Book: Courtesans and Fishcakes: the Consuming Passions of Classical Athens by James Davidson (St. Martins Press, 1998)
Diet of the Ancient Greeks
“Scientists have been able to figure out a great deal about what ancient people ate by doing various kinds of analysis of amphorae, jars and cooking pots sitting in museum storerooms around the world and examining the teeth of skeletons.
fish plate Vegetarianism was practiced and promoted by the Pythagoreans. The Pythagoreans believed in a general prohibition against eating animals on the grounds of “having a right to live in common with mankind.” It was said that Pythagoras was one of the first people to become a vegetarian for health and philosophical reasons. He ate bread and honey for his meals, with vegetables for desert, and he even abstained from eating eggs and beans. He didn’t eat meat because he believed that animals had souls. His belief about beans had nothing to do with farts. Instead it based on the belief that beans were the first offspring of the Earth. See Pythagoreans Under Philosophy
According to researchers at the Aristotle University of Thessaloniki,pre-Mycenaean-age ancient Greeks fed mostly on acorns. Later, in the Mycenaean Age, bread became part daily meals and grain was the most important source of proteins and carbohydrates for both people and animals. Homer wrote that the main food sources in his time were bread, meat and wine. He mentions nothing about vegetables, despite the fact he often included details of the ancient Greek nutrition in his writings. Olive oil was known in Homer’s Greece. It was used in ancient Greek rituals and by Olympic Games athletes to anoint their body before entering the arena. The ancient Greek historian Herodotus reports that Athens was a center of olive cultivation. Scientists estimate that every adult Athenian consumed, on average, 55 litres of olive oil per year. [Source: greekreporter.com, Ancientfoods, May 11, 2012]
Excavations of a 1st century B.C. Ptolemaic sites at Tell Timai in Egypt, revealed an unusually large number of baker’s ovens, indicating the building they were found in may have been an industrial-scale bakery or perhaps a tavern. In rubbish pits archaeologists found mammal, bird, fish and mollusc remains and determined that people there ate oysters that made their up the Nile from the Mediterranean. Shellfish assemblage from the former Red Sea port of Berenike, in contrast, indicate the people there ate mollusk species that came from the Red Sea.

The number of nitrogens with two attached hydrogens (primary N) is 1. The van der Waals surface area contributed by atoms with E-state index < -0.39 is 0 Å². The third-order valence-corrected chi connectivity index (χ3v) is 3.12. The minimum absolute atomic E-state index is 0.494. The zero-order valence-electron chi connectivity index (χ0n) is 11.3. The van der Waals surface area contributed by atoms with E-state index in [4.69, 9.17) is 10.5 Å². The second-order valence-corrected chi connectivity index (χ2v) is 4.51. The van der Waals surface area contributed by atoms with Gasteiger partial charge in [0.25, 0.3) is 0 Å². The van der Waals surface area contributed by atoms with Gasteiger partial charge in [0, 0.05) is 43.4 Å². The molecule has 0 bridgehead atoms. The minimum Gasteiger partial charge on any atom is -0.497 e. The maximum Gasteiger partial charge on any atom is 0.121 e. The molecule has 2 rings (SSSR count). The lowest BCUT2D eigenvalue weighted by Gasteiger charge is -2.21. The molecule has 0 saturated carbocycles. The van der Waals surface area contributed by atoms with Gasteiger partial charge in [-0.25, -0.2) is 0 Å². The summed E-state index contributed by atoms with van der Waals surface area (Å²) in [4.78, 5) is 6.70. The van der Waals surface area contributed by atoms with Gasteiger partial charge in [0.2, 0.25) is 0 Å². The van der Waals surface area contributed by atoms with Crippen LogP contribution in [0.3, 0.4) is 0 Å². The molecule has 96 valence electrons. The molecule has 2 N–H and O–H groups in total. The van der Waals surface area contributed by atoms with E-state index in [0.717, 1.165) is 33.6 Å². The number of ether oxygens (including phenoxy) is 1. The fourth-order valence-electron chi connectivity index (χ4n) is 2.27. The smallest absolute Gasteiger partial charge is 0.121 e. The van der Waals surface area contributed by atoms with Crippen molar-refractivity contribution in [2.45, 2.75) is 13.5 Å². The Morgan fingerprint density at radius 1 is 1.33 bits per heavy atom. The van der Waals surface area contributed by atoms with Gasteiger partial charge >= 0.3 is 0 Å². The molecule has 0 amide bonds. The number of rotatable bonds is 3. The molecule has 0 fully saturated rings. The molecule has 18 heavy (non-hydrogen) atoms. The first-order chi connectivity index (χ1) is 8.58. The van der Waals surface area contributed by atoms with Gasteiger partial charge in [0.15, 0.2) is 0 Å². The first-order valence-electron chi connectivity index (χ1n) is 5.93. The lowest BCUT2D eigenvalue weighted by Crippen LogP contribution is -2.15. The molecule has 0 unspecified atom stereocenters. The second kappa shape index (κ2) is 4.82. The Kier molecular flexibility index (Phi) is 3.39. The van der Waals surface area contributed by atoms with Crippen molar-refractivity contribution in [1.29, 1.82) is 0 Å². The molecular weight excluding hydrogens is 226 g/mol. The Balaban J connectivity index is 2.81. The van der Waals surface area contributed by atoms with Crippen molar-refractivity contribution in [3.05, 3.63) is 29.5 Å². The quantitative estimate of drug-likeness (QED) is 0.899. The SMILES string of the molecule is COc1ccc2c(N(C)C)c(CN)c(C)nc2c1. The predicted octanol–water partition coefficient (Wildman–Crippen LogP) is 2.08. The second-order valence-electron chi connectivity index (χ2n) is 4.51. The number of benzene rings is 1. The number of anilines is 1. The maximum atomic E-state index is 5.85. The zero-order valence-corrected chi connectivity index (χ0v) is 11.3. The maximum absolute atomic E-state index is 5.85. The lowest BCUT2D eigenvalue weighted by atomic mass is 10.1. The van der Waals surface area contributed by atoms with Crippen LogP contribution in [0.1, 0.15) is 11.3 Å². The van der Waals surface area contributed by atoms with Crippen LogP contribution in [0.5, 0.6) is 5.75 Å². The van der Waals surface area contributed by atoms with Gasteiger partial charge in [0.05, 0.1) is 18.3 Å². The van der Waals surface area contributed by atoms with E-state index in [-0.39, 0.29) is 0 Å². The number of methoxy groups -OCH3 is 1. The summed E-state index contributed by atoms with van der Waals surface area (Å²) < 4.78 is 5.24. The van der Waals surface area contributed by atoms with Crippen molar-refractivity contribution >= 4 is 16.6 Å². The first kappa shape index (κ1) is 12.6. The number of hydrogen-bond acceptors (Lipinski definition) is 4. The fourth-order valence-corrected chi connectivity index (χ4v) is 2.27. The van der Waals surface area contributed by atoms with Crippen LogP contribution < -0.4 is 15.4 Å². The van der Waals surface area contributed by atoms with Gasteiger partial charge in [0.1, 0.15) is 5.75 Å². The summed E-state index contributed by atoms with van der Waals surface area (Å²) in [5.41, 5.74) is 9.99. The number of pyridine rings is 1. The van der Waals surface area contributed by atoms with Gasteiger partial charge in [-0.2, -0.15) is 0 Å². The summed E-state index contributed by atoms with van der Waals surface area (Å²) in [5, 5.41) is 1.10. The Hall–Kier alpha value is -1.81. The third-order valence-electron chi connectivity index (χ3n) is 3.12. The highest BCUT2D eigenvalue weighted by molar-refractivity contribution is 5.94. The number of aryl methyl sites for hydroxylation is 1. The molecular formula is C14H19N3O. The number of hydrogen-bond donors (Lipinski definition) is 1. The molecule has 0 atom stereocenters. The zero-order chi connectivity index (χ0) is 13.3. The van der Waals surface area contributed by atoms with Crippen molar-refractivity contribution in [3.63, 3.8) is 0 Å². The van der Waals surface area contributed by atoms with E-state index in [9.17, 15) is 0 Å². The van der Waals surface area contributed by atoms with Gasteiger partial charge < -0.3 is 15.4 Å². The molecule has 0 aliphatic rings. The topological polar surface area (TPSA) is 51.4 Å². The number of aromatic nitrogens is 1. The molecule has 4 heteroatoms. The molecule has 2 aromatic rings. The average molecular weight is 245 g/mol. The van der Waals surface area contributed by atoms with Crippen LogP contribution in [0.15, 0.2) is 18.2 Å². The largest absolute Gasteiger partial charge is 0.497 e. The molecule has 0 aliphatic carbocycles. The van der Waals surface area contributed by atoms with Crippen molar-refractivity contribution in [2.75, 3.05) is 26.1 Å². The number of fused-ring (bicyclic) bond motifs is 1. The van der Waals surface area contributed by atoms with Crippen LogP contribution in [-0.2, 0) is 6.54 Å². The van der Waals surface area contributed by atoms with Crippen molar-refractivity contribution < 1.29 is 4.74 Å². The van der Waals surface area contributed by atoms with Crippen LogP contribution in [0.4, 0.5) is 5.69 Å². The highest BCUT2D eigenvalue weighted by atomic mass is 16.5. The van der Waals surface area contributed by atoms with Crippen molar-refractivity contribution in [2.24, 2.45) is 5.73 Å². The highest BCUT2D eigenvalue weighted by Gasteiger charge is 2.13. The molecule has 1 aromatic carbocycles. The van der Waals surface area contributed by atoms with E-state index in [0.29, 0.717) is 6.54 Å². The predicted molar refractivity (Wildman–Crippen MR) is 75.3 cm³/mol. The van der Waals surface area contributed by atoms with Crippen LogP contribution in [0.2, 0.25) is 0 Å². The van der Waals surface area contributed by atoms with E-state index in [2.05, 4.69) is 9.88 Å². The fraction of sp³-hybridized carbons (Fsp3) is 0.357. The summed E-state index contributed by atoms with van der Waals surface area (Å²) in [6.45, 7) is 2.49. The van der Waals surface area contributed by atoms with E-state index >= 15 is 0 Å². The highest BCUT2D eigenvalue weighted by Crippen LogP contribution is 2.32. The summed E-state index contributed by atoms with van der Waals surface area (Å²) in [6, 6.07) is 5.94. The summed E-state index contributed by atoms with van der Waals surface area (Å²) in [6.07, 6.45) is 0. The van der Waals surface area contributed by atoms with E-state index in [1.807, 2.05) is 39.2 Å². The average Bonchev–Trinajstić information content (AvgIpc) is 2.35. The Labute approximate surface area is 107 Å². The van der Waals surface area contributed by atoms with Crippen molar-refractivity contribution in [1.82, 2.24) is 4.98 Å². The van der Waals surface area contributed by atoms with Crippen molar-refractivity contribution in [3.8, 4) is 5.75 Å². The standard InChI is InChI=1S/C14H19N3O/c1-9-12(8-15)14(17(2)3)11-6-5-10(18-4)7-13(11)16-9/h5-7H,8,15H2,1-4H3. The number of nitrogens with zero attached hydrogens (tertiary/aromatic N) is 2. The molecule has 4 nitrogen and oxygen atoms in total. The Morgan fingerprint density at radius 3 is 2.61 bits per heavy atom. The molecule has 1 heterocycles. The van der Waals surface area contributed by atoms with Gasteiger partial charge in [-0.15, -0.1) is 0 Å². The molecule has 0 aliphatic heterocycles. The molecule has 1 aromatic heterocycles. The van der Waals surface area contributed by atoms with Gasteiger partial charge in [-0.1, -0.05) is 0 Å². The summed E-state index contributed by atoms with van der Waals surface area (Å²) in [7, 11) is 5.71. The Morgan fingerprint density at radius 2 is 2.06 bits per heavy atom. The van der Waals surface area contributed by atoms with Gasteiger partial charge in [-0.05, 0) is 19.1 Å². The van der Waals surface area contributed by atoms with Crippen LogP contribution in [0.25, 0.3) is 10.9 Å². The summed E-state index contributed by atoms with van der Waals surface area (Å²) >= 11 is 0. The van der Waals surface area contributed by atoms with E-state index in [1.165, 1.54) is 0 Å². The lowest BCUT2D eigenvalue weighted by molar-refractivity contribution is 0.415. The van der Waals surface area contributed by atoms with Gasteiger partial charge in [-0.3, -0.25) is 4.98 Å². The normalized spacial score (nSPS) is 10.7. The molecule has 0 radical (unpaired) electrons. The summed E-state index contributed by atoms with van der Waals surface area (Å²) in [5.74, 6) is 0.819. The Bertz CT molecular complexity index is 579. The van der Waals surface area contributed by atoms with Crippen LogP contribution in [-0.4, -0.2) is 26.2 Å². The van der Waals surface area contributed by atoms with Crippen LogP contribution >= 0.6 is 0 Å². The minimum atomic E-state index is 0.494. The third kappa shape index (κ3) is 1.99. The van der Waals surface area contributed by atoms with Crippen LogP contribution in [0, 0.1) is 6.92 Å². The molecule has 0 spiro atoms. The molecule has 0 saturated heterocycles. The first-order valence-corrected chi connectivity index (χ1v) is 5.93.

Homer’s Odyssey and Other Ancient Greek Sources on Food
Homer's “Odyssey”, believed to have been written around 750 B.C. about events that are supposed to have occurred around 1250 B.C., contains many references to food, particularly wine, cereals, olive oil, meat, fruits, and dairy products (milk and cheese). There is archaeological evidence that these food were consumed by the Ancient Greeks. [Source: Matthew Maher, University of Western Ontario, The Odyssey of Ancient Greek Diet, Totem: The University of Western Ontario Journal of Anthropology, Volume 10, Issue 1, Article 3, June 19, 2011]
On grains and bread, Homer wrote in the “Odyssey,” the "housekeeper brought in the bread" and "there is wheat and millet here and white barley, wide grown." One olive oil, he wrote: in the “Odyssey,” "oozes the limpid olive' oil" and "the flourishing olive". On meat; "and sacrifIce our oxen and our sheep and our fat goats" and "where his herds of swine were penned in sacrificed them." On fruits and vegetables: "pear trees and pomegranate trees and apple trees" and "rows of greens, all kinds, and these are lush". On milk and dairy products: "baskets were there, heavy with cheeses" and “he sat down and milked his sheep". (Lattimore 1965:175, 604, 107, 116, 73-74, 115, 128, 219, 244).